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Glenn Ardell Armstrong

Glenn Ardell Armstrong Obituary
Glenn Ardell Armstrong

May 11, 1927 ~ August 2, 2019

Glenn Ardell Armstrong, beloved father, grandfather, and great grandfather passed away Friday evening at home in Sequim surrounded by his multi-generational family at 92. The youngest of three boys, he was born in Spokane, WA to Myrtle & Dell Ford Armstrong. At the age of 5, he lost his leg in a train trolley accident and never let the disability slow him down. At 15, Glenn attempted to enlist in the army after the outbreak of WW2; of course, he was declared ineligible due to age and loss of his leg below the knee. In 1945, he and his mother moved to Seattle, where he served as a house boy at a UW sorority where his mom was a chef. As far as we know, he never attended UW classes, but had attended WSU briefly. Dad was bound at a young age to look after his Mom. Family was held as his first priority. His mother outlived his brothers, Craig and Bob, leaving Glenn and his wife to be her sole support until her passing at the age of 97.

In spite of his wooden leg, he entered the construction trades as an apprentice plasterer. After WW2, the housing boom that ensued demanded quicker ways to build homes and drywall was fast replacing plaster as the standard. Glenn saw the opportunity and, with his first partner, Scotty, started a drywall company from the trunk of Glenn's 1943 Buick. Glenn and partners Bob Harvey, Bob Willy, Gordy Stockholm went on to create Mechanical Drywall, which, at its peak, employed 120 tapers and hangers and was one of the largest drywall contracting firms on the west coast. Glenn and partners Jim Berry and John Nelson also started a drywall supply company-Colonial Supply, having 3 locations in the greater Seattle area. In 1960, he married his bride of 59 years, Betty Lou (Piekenbrock) Armstrong. Together they raised three children Peggy, Lisa & Craig.

After 30 years in drywall contracting, he switched core businesses and become a land developer / spec home builder. Declaring he was "tired of being a caboose and wanted to be the engine," he partnered with Bill Renn to form Cornerstone Construction Inc. and Northshore Properties LLC. They built homes 8 years in the Woodinville, WA area, successfully building up to 16 homes a year on property they purchased, short platted and constructed. They believed in Woodinville's potential when most saw it as an inappreciable outpost. Glenn and Bill purchased large pieces of property at the city core, built office complexes and held the property for later development. In 1980, Glenn, semi-retired, became an investor with Peter Henning, et al., and developed office buildings/warehouse complexes in unincorporated Totem Lake, now part of Kirkland, WA.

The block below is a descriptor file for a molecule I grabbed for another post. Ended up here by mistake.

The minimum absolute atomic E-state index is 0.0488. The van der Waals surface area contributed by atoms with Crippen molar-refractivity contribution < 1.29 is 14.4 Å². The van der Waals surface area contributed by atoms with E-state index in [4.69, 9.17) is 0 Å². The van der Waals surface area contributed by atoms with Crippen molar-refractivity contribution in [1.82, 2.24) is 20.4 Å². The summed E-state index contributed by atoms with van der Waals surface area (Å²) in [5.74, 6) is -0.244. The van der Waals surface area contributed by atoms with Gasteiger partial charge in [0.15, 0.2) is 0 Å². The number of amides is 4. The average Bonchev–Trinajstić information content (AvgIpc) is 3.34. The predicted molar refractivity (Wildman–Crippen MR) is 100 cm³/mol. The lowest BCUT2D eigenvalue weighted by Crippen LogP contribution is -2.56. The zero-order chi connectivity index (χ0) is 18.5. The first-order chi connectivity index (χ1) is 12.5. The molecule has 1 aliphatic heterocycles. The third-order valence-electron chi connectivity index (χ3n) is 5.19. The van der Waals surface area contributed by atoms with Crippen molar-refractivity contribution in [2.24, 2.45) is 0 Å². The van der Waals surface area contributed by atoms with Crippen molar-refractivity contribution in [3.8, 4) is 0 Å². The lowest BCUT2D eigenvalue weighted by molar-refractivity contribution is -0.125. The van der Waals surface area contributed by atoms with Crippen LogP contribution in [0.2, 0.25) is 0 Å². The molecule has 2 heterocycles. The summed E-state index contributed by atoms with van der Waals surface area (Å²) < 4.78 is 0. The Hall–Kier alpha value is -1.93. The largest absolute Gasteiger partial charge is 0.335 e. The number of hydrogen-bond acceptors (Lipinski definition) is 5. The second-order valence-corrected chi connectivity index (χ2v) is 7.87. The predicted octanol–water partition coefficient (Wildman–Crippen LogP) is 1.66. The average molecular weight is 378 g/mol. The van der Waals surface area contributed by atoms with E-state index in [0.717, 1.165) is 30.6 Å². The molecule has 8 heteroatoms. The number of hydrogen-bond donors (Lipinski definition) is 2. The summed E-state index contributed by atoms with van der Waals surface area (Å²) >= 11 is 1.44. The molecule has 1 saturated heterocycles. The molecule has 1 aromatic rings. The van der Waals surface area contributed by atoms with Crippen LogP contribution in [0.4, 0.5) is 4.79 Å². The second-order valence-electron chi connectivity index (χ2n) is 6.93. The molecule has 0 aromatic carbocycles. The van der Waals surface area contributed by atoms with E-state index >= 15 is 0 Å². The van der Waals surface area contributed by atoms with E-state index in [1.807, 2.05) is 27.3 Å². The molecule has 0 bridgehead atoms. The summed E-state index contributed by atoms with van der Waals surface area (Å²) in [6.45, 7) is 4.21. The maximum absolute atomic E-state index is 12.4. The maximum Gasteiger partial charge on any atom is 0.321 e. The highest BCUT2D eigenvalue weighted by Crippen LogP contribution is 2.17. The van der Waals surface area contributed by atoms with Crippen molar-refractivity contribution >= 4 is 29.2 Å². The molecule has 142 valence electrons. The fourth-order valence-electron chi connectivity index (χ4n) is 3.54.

Glenn and Betty moved from Seattle to Bothell in 1963, raised their family and were active members of the burgeoning community. In 1983 they built a lovely home in Woodinville, at the Bear Creek Country Club. Glenn was still active in his investments, but had plenty of time to golf and travel. In 2000, he and Betty moved to Sequim to be near their son, Craig. They were members of Sunland Golf Course and loved the sunny, peaceful pace of Sequim.

Glenn was a planner and would often say, "Make a plan, stick to the plan whenever possible, change the plan if necessary, but always have a plan." I remember a conversation in 2004, where he very proudly told me he'd divested all of his real estate holdings, save his primary residence. I didn't really understand why he did this, even though he explained his reason - he was planning to get old and wanted a secure retirement, without complications. At this point, he was truly retired. Glenn was a teacher to any who would listen; two of his favorite sayings were: "Take care of the little things and the big things will fall into place," and "It's not how much you make that counts, it's how much you save and give that matters."

Glenn's greatest strength came from his commitment to people in his life - strength, virtue, and caring. When he cared for you, he really cared. It did not matter who you were, i.e., family, friend, business partner, employee, cab driver, server, professional, or just the person on the street. I never once knew of my Dad not sticking to his word and not giving anyone the benefit of the doubt. Glenn had a gift for sizing people up. Nearly all his partnerships were successful and if something was not working, they would change their plan and move on. He became interested in genealogy and a friend, Linda Kestner, helped determine his father's ancestry. The Armstrong Family Crest motto is Invictus Maneo, which translates to Always Strong, gave him great pride and is how Glenn lived his life to the end.

Glenn is survived by loving wife, Betty Lou Armstrong; son, Craig (Lora) Armstrong (Sequim), daughter Peggy (Craig) Coulson (Bothell), and daughter, Lisa Dolan

Dolan (Lynnwood), 9 grand-children, and three great grandchildren. He was incredibly proud of his family and they will miss him immensely.
Published in The Seattle Times from Aug. 13 to Aug. 14, 2019
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